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By Kellene Bishop

Fuel photo c/o pgdb.co.nz

Fuel photo c/o pgdb.co.nz

One of the ten areas of emergency preparedness is fuel.  Fuel brings us the much needed light that we will require not only to see, but also to feel good.  It includes any fuel we’ll need for cooking, and the fuel we’ll need for keeping warm.

Before you elect to get a years supply of fuel for these purposes, consider the most basic rules of thumb.

1)     Think safety first

2)     Conserve energy—including yours

3)     Conserve body heat

4)     Confine the heat appropriately

Alcohol photo c/o chemistryland.com

Isopropyl Alcohol photo c/o chemistryland.com

When considering what fuel to store, the safety of it should be your primary concern.  Why store gasoline when you can safely store isopropyl alcohol outside in 55 gallon drums for a lot less money and little risk of combustibility?  (You can usually get free delivery of this alcohol too.)  A few cans of propane is much safer than gasoline, and so is kerosene if stored in a cool, dry place.  Check with your local fire department for maximum storage abilities of these fuels.

Keep in mind that if you store kerosene, Home Depot has a program in which they will buy back your old kerosene after you’ve stored it several years.  They turn around and sell it to the farmers whose diesel engines will still run on it.  To dramatically extend the life of the fuel can, be sure to add a fuel preservative to your gasoline and your kerosene.

If you’re planning on surviving off of firewood, be sure that it’s already cut up—for two reasons.  One reason is to conserve your physical energy.  The last thing you need is to be expending your own energy in the midst of an emergency.  Two, be sure that you don’t have to needlessly use dangerous tools when you’re not fully functional, especially those who may not be familiar with the use of such a tool.  That’s how tragic accidents occur.  What if you are the only one who can chop the wood and you get sick?  What will your family do for fuel?  Try a task that they aren’t as experienced at as you when they’ve had just as much stress and as little nutrition as you?  Definitely not a good idea.

Whatever alternatives of fuel you elect to use, be sure you share the wealth of knowledge on how to use those tools.  One of the most foolish things I see households do is place the majority of the lifesaving information in the hands of one individual.  This is a dangerous supposition that that person will always be around.  Every responsible person in the family should know how to use the propane heater, the pressure cooker, and the alcohol lights, etc.  

Volcano Stove photo c/o barbequelovers.com

Volcano Stove photo c/o barbequelovers.com

When you are considering what tools you’ll use to cook, light, and heat with, consider the cost and accessibility of the fuel the tools will use.  Recently my husband and I purchased a small, collapsible Volcano Stove.  We have lots of means to cook with if necessary, but the price was only $99 and it was a multi-fueled tool.  It will cook off of charcoal, wood, and propane (which also means tightly rolled newspapers, too).  That made it very attractive so that we don’t have to rely on just one fuel for our cooking.  Another cooking tool we have is a kerosene heater that has a grid on the top so while we’re heating our surroundings (with ventilation, of course), we can also be boiling water, or cooking on the same component.  We also have some Joy Cook stoves that are commonly used in Korea.  With only one can of butane and my pressure cooker, I have been able to cook three meals a day on my Joy Cook stove for an entire three weeks.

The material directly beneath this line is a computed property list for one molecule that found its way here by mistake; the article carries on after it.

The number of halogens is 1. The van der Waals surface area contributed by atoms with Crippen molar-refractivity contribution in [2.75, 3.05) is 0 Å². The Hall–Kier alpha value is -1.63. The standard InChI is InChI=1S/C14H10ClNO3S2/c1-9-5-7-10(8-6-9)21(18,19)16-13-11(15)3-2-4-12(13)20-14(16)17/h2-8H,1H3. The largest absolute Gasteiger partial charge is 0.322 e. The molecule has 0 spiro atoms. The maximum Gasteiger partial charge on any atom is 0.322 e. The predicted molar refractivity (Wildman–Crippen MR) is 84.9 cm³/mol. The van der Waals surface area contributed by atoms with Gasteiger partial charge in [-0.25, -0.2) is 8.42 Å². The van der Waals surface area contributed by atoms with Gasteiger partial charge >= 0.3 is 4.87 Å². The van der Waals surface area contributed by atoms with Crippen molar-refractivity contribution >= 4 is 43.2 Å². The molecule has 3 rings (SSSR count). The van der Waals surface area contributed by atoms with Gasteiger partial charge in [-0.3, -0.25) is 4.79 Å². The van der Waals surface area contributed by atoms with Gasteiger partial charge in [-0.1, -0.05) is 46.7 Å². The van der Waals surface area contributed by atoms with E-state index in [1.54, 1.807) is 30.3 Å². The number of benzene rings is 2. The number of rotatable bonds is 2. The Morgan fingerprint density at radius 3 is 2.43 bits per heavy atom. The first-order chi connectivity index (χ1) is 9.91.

Also, consider conserving your fuel as much as possible, especially when you’re cooking.  Once you bring a pressure cooker up to high, you can remove it from the heat, turn off your heat source, and wrap the pressure cooker in towels—it will continue to cook for up to an hour.  That’s a whole lot of fuel-free cooking.  The solar oven is even more fuel-friendly in that regard.  If you have sunshine, you have an oven that will cook anything that you can cook in your regular oven, with the exception of frying.  Better yet, nothing will scorch or burn in your solar oven and the clean up is also a breeze, thus conserving your own physical energy.  This way I’m conserving the majority of my fuel for light and heat instead of just cooking.  I use my pressure cooker and my solar oven on a very regular basis so that I’m familiar with it even in the midst of a crisis, and so that it brings comfort to my family and friends. 

Dutch Oven photo c/o cityweekly.net

Dutch Oven photo c/o cityweekly.net

This leads me to my final reminder in this area of preparedness.  USE that which you are planning on using to survive a crisis.  Use it now when it’s convenient.  Don’t buy it and then stash it away until a crisis hits.  What if it’s not in working order?  What if it’s missing a part?  Also, waiting to use something until the crisis hits will only use up more of your vital physical fuel as you expend a lot of it through stress.  Remember, prepare in comfort of panic in chaos.  For example, if you have a Dutch oven that you’re planning on using in a crisis, great.  But be sure you’ve used it enough before a crisis so that you’re comfortable with it.  Besides, Dutch oven cooking is yummy.  So if you enjoy it now, when it comes time to having to use it, it will feel more like a comfort to your family rather than a science-fiction survival mode.  The more you use these items, the more you can truly be prepared because you will notice parts and components that will make your job easier that you may not have thought of previously.  For example, I use my pressure cooker all the time.  As such, I notice that the rubber seal that goes in the lid of the pan eventually gets old and thus doesn’t seal as well.  So, in the interest of truly being prepared, I’ve stocked up on a surplus of those rubber seals so that when my life is reliant on the proper function of my pressure cookers, I’m not left starving.